1900 – 1930
In the early 1900s the Trappists fled the Mont des Cats (named after an ancient local tribe) and escaped to Watou. There they took up residence at the ‘Patershof’ farm (also known as ‘Courtewyle’), just a stone’s throw from the current brewery. They re-named their new home the ‘Réfuge de Notre Dame de St Bernard’ – and it was to prove a refuge in practice as well as in name. But why did these monks come to Belgium at all? In France they had to pay tax on their revenues and that was not (yet) the case in Belgium. Safe in their new home the monks took up cheese-making.
1930 – 1934
As France took on a more tolerant attitude towards religious communities the monks of Mont Des Cats decided to cross back over the border. Their vacated dairy was taken over by Evariste Deconinck. Later the Réfuge’s site would become the property of the Bruges Public Centre for Social Welfare.
1934 – 1946
During this period Deconinck expanded the dairy. Today the Brouwershuis where they made cheese on Trappistenweg (Trappist Road) is a guesthouse. Back in the 1930s it was producing two different branded cheeses: ‘St Bernard Watou’ and ‘Port Salut de Watou’.
1946 – 1992
Not long after the Second World War, Evariste Deconinck was invited by the Trappist monks at Westvleteren to brew and market their Trappist beers under licence, originally covering a 30-year period. Brewmaster Mathieu Szafranski (who was of Polish descent) brought his considerable know-how to the new site, bringing both recipes and the famed St Sixtus yeast as a new brewery was established right next to the cheese workshop. The cheese-making business was sold in 1959 with the equipment and the brand name going to the Poperinge milk dairy, St.Bertinus, which would later itself be acquired by the Elvapo group. In 1986 Belgomilk took over the business. In the early 1960s Guy Claus, the husband of Bernadette Deconinck (the daughter of Evariste) joined the brewery, opening up the opportunity for talks with Westvleteren Abbey to renew the licence agreement. In 1962 a new 30-year deal was signed to keep the beer flowing until 1992.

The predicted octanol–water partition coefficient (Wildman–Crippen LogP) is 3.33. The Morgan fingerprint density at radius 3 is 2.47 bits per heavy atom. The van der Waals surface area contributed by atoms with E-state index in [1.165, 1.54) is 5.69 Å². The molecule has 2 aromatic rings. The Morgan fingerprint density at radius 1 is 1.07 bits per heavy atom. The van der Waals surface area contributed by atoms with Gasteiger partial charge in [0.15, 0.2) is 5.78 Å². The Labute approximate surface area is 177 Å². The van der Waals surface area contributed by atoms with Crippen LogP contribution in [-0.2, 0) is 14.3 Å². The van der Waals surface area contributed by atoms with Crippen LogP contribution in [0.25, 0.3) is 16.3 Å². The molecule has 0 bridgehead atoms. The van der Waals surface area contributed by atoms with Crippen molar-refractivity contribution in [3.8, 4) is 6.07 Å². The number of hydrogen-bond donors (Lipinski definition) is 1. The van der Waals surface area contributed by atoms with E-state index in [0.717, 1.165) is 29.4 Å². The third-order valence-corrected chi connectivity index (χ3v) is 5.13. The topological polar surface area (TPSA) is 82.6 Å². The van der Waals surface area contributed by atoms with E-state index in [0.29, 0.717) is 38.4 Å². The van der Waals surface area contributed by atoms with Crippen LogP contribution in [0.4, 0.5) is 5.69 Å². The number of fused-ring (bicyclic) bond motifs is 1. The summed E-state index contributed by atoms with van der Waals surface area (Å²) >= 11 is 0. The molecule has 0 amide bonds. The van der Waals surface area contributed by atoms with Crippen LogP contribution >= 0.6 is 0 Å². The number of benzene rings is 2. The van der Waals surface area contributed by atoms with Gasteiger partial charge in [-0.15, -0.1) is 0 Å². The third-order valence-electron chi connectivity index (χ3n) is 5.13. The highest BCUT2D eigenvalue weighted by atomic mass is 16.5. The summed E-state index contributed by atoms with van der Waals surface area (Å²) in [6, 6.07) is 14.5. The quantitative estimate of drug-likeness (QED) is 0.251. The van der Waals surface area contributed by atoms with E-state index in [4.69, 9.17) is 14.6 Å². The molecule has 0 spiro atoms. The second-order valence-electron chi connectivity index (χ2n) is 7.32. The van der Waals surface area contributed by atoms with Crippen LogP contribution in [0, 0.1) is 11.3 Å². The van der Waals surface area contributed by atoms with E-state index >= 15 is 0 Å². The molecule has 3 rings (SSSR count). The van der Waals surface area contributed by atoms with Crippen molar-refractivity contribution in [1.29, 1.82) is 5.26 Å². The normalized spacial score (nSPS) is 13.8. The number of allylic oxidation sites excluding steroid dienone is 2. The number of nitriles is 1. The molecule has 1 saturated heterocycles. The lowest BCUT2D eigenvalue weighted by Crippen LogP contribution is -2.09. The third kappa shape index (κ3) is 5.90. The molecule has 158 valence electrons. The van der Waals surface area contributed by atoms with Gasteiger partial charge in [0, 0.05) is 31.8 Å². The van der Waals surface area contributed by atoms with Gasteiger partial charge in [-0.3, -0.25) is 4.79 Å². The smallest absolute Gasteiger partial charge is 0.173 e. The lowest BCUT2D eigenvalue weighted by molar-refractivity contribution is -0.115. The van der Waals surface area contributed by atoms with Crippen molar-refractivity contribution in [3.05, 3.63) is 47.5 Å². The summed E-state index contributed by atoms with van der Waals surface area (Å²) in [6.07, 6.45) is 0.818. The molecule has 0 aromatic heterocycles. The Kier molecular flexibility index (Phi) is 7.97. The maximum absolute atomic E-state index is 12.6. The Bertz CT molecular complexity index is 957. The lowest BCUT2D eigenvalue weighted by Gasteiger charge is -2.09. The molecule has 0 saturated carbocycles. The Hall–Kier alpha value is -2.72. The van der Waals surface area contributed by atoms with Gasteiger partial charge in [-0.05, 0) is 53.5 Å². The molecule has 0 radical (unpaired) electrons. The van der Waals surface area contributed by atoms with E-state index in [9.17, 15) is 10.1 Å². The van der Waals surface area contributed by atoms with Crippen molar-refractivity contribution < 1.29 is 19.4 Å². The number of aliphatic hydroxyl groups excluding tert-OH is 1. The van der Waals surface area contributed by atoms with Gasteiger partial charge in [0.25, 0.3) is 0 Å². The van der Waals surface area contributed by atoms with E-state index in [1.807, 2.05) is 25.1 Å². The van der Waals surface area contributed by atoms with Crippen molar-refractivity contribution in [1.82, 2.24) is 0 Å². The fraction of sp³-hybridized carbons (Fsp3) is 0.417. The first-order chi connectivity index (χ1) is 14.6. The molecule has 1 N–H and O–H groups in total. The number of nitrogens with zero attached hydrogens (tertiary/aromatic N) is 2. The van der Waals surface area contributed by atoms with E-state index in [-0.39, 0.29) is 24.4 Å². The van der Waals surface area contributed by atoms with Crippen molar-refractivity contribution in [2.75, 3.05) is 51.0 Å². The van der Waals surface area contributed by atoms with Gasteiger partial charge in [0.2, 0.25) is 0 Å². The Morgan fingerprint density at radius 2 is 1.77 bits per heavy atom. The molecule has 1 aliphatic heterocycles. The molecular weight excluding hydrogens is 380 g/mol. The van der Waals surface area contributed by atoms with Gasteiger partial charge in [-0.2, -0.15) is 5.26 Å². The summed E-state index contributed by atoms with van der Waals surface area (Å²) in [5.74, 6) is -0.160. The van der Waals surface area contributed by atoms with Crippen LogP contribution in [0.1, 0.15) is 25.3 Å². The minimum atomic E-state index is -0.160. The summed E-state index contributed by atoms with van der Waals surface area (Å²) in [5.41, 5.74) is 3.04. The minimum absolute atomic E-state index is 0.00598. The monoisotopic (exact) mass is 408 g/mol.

1992 – 1998
In 1992 the agreement expired for good, as the Trappist breweries had decided to award the “Authentic Trappist Beer” label exclusively to beers that had been brewed inside an abbey. From then on, the brewery’s beers were marketed under the St.Bernardus brand name. This period was marked by uncertainty as the brewery tried hard to revive its fortunes and inject new life into its brand.
1998 – 2018
Hans Depypere took over the brewery in 1998 and, slowly but surely, put it back on the rails. Under his management, brewery sales grew from a few hundred thousand litres to a high of 4 million litres according to 2017 sales figures. This required a fair amount of investment, so far this has meant the opening of an entirely new wing in 2018, where they have incorporated space for additional warehousing, a new brewery shop, a new venue for meetings, conferences and parties, a new reception area for brewery tours and, to top it all off, an impressive 360° roof top bar that also serves as a tasting room and goes under the eloquent name of ‘Bar Bernard’.